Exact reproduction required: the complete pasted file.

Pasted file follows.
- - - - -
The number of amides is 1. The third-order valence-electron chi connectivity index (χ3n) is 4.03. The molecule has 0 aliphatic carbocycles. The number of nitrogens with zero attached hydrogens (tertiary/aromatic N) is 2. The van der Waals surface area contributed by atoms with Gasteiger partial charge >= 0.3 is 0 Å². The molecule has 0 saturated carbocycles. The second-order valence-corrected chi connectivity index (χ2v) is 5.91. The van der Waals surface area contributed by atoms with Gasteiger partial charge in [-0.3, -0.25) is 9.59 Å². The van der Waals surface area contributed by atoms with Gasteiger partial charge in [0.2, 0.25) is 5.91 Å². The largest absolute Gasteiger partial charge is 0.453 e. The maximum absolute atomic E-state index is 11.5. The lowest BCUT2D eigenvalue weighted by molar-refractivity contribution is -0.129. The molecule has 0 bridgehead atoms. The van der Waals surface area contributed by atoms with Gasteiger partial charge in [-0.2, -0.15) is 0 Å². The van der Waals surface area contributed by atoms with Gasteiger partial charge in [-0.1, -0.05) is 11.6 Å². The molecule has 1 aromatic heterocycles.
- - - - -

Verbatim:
The number of amides is 1. The third-order valence-electron chi connectivity index (χ3n) is 4.03. The molecule has 0 aliphatic carbocycles. The number of nitrogens with zero attached hydrogens (tertiary/aromatic N) is 2. The van der Waals surface area contributed by atoms with Gasteiger partial charge >= 0.3 is 0 Å². The molecule has 0 saturated carbocycles. The second-order valence-corrected chi connectivity index (χ2v) is 5.91. The van der Waals surface area contributed by atoms with Gasteiger partial charge in [-0.3, -0.25) is 9.59 Å². The van der Waals surface area contributed by atoms with Gasteiger partial charge in [0.2, 0.25) is 5.91 Å². The largest absolute Gasteiger partial charge is 0.453 e. The maximum absolute atomic E-state index is 11.5. The lowest BCUT2D eigenvalue weighted by molar-refractivity contribution is -0.129. The molecule has 0 bridgehead atoms. The van der Waals surface area contributed by atoms with Gasteiger partial charge in [-0.2, -0.15) is 0 Å². The van der Waals surface area contributed by atoms with Gasteiger partial charge in [-0.1, -0.05) is 11.6 Å². The molecule has 1 aromatic heterocycles.